The Austrian government faced grave political crises, including a strike of workers that affected the national railroad that was crushed by the army.  Parliament shutdown and a virtual dictatorship was instituted citing emergency powers.

Hitler went immediately to his birthplace Braunau am Inn close to Linz, Austria and this little-known fact I found on the History Place “On Monday afternoon, he made his grand entry into Vienna, the city he had known so many years earlier as a down-and-out tramp. He stayed at the Hotel Imperial, the same hotel where he once worked as a half-starved day laborer, shoveling snow off the sidewalk outside the entrance and respectfully removing his cap as wealthy guests came and went. As a poor youth he could never go inside. Today he was the guest of honor.”   I would imagine that Hitler was one of hundreds of millions who future was shaped by his beginnings.  In Vienna, one hundred thousand came out to celebrate his entry into that city.

Rich Jews were arrested and sent to Dachau in Germany along with Jews representing community organizations. Their properties confiscated as “The Yid must get out, but he has to leave his dough behind” became popular.  Jews looked for escape routes and Czechoslovakia would not open its borders.   And Jews were sent to Austrian and German concentration camps and as far away as the Lodz Ghetto.  Jews were also able to emigrate and that saved lives.

The application today is to learn from the past.  I know that I am not selfish nor do I have any selfish interests as I watch the Trump landscape.  Trump is selfish and I have listened to some of his supporters tell me that they are selfish.  These selfish interests destroy our nation slowly just as selfish interests almost annihilated all of the Jews in Austria who had the misfortune to be there.  Tell me that I am wrong.  Were the Austrian police looking out for Austrian Jews, as one such example, or were they looking out for their own selfish interests?  And things were much worse as we went up the chain of interests.  The mayor of Vienna was able to decide who was a Jew, he said as disaster struck.  Trump decides who is loyal, who is a good Mexican or Salvadoran, who is a good Jew, but in a context that has been modified by almost one hundred years of history, but his views are truly reprehensible.  He was and he is a disaster in the making or Make America A Disaster Again.  Put that on the red hat, because that is really what is happening as his supporters remain in denial.  He may be a “mad hatter” or insane or he may be just mentally unfit, either way we welcome important challenges to his leadership from all sides except those sides that harbor hate in their hearts.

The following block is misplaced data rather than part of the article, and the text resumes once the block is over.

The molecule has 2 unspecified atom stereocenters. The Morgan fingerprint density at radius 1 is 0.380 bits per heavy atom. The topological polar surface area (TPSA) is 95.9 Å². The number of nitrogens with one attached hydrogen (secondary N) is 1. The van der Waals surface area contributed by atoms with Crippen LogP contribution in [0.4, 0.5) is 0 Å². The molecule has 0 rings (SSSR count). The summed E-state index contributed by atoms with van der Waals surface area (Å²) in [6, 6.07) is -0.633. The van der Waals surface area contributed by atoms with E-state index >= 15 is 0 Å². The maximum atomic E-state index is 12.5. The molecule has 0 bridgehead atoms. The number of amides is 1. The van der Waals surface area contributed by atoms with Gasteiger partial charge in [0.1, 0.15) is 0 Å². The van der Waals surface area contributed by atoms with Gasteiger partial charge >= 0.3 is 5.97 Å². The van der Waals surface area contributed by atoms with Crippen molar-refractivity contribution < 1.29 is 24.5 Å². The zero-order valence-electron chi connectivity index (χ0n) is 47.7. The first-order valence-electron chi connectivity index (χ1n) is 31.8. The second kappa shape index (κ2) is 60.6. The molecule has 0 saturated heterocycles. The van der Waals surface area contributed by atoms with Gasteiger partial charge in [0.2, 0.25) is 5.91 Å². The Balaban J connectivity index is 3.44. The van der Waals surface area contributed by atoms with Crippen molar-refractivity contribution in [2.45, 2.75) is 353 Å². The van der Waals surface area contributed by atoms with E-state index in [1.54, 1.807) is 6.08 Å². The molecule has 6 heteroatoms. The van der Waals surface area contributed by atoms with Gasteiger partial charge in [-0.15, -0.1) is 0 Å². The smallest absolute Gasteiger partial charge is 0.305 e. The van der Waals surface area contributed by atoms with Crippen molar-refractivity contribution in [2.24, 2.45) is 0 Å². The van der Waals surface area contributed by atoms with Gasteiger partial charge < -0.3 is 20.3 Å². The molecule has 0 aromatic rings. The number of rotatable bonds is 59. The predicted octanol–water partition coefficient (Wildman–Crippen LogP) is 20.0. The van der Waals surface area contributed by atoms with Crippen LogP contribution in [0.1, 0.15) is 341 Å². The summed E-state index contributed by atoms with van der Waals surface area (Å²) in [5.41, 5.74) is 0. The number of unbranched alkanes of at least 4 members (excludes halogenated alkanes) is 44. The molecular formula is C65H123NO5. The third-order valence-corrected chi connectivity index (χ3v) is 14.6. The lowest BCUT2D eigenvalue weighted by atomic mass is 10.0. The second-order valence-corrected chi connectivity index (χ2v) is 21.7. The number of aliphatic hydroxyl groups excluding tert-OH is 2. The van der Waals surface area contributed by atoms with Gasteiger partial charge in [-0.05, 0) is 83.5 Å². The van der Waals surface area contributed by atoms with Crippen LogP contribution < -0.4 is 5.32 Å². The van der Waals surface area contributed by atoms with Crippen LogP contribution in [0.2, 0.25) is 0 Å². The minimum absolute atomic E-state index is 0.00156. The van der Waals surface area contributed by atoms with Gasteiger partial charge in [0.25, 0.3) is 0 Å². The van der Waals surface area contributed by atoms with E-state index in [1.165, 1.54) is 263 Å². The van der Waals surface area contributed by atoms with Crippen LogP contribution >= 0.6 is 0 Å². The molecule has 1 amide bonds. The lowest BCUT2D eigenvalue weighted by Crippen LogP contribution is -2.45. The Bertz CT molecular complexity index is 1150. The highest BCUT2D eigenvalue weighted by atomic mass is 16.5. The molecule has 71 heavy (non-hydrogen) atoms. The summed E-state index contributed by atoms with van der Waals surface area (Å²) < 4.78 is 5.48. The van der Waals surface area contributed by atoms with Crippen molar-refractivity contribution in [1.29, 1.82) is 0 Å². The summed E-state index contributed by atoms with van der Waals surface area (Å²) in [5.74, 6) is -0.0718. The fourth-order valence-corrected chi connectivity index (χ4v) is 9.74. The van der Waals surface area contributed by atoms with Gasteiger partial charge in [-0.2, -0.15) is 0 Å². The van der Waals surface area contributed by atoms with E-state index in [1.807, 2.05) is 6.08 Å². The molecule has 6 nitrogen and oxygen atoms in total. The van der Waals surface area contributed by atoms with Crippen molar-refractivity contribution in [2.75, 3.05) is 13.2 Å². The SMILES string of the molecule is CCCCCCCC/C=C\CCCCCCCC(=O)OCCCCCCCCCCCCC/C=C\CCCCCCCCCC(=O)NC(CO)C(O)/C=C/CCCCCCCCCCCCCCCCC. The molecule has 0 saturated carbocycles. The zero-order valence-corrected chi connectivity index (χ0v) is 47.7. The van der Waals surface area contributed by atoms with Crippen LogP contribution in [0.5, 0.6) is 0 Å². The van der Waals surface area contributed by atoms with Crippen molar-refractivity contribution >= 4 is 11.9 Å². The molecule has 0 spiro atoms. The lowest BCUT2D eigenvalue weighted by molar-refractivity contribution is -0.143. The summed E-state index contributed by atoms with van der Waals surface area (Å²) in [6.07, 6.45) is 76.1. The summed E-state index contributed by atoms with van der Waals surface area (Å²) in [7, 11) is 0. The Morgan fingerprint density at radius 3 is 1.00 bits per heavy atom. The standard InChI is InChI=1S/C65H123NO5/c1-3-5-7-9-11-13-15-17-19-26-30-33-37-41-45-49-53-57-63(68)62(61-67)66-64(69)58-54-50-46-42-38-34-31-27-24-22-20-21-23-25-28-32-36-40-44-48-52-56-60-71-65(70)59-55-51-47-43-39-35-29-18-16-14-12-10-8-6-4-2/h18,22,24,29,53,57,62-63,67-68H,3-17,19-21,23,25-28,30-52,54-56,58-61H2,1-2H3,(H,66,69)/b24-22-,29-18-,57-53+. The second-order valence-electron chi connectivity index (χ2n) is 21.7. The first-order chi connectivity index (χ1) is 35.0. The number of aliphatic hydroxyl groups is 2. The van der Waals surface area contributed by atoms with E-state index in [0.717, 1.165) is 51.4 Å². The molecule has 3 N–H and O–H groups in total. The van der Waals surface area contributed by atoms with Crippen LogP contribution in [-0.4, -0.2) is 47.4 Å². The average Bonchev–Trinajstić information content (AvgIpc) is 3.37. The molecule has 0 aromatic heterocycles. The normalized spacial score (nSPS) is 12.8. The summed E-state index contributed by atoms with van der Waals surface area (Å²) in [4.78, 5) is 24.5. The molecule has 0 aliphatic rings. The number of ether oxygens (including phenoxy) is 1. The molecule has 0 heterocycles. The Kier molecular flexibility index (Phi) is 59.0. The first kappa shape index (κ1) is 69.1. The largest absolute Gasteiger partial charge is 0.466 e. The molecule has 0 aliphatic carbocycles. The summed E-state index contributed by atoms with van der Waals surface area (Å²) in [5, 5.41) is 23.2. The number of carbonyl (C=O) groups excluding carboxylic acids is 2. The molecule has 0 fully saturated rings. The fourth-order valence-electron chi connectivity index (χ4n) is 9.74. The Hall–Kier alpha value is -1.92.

Feng Shan-Ho, the Chinese consul general in Vienna, risked his life providing visas to thousands of Jews whose lives were saved.  That’s the character that pervades the “righteous of nations” and not the behavior and poor and lack of knowledge that we observe in Trump. 

I certainly do not want to listen to another human being that tells me I sent my condolences to this person or that person who has been victimized by a mass shooting or something else that is horrific and listen to anyone who doesn’t understand propaganda when he or she hears it.

Mark Cohen has a Holocaust Exhibit in Dania Florida and here is an drawing called Dachau Survivor, Liberation Day, 1945. The venue is the Holocaust Documentation and Education Center.

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1 Comment

  1. just read it. I think it’s too late to call. Really good history lesson. I guess the more things change, we can really see that they actually stay the same.